Thursday, December 30, 2010

Cold Days

There is a winter front finally moving in to our little New Mexico town.  The blustering wind and grey skies naturally take me back to the 'cold' days on my island.

Cold, in Luaniua, would come during the monsoon season, when clouds obscured the sky for weeks on end, and everything was dripping.  It would storm so hard, that rain would drive through the mat walls of our house, soaking the veranda.  Wind would whistle up through the louvered windows and the open slats of our floor.

Wetness was everywhere.  It clung to my bed sheets and pillow, it ran in little rivulets from the overflowing gutters of our house and the church just beyond.  All my clothing grew little black spots of mould, and the sour sweet smell of it was everywhere.

On these days, Mom would heat cans of soup on her Bunsen burner and we'd scarf it down, poured over steaming bowls of rice.  Occasionally, if it was a special day, she'd pull out a few packets of carefully hoarded hot chocolate, and pop up a handful of popcorn kernels. 

Sitting in my corner, lost in a favorite book, I would dip each salty white puff in the fragrant hot chocolate.  Eaten this way, a mug of the dark sweetness could last over an hour.  I would read and slowly eat, while the rain beat staccato overhead and little bursts of mist thrust occasionally at me through the louvres.  It was delightful to feel cold.  To hear the tempest outside but be safe inside, as if I was cheating Nature and she was raging back at me because of it.  Days like these would transport my soul back to America and the warm safety of our family home in the winter time.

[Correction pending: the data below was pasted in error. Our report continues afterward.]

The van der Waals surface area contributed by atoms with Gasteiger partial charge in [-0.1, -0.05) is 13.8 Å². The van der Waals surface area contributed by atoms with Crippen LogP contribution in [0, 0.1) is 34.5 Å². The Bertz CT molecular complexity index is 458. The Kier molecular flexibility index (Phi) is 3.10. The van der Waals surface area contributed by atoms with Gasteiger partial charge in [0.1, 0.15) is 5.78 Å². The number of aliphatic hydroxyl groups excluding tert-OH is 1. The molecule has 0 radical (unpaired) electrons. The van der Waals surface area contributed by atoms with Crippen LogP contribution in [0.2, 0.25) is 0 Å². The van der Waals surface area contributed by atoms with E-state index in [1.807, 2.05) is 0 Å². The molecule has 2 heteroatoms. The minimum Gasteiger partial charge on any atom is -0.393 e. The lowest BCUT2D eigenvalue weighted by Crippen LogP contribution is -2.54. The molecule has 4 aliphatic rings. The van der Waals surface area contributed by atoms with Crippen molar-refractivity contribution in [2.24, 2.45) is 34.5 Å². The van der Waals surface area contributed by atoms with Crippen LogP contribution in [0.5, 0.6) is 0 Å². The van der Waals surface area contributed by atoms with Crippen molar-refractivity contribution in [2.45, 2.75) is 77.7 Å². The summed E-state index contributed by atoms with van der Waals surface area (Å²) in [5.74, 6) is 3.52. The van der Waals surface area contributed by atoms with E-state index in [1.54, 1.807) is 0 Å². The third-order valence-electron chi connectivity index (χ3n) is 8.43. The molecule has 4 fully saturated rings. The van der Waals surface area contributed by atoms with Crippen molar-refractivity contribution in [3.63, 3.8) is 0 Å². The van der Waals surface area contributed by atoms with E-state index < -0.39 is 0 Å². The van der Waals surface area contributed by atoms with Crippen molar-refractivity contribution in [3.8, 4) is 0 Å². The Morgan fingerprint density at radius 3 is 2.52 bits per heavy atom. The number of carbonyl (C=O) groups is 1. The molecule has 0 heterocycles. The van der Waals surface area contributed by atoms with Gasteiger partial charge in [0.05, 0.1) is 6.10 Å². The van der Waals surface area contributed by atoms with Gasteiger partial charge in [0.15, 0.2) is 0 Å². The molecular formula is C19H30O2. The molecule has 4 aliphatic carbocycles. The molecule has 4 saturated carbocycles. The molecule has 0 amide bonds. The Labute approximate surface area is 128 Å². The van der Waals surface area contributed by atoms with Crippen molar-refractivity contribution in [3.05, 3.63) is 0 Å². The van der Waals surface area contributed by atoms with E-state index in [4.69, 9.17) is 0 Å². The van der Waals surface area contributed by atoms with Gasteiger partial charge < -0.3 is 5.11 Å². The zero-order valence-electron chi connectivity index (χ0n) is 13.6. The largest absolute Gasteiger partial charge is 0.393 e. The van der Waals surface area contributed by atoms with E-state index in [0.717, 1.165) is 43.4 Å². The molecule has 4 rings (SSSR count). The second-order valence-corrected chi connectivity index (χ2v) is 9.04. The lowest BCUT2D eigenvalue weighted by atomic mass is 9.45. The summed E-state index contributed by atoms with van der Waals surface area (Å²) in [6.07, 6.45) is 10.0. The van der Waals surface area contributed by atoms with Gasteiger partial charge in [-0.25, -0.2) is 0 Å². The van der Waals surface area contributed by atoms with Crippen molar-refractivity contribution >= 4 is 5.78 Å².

But now, as the Northern wind shakes the pine tree behind my house, my heart flies back to the time of safety, simplicity, and popcorn dipped in hot chocolate.

The wind blows south, the wind blows north.
Around and around and around it blows,
blowing this way, then that—the whirling, erratic wind.
All the rivers flow into the sea,
but the sea never fills up.
The rivers keep flowing to the same old place,
and then start all over and do it again.
~from The Message

Tuesday, December 28, 2010

Ma Ling Madness

We were getting ready to get on the ship, headed from Luaniua into Honiara, the capital city and wonderland of running water (right in your house!), electricity, and shopping.  Mom and Dad had divvied up the remaining cans of food we had, because we wouldn't be back in the village for another few months, and they would go bad by then.  The night before the ship came, we had dinner at a local translator's house.  His wife served us rice, with cans of Ma Ling dumped on top, and hot, sweet tea.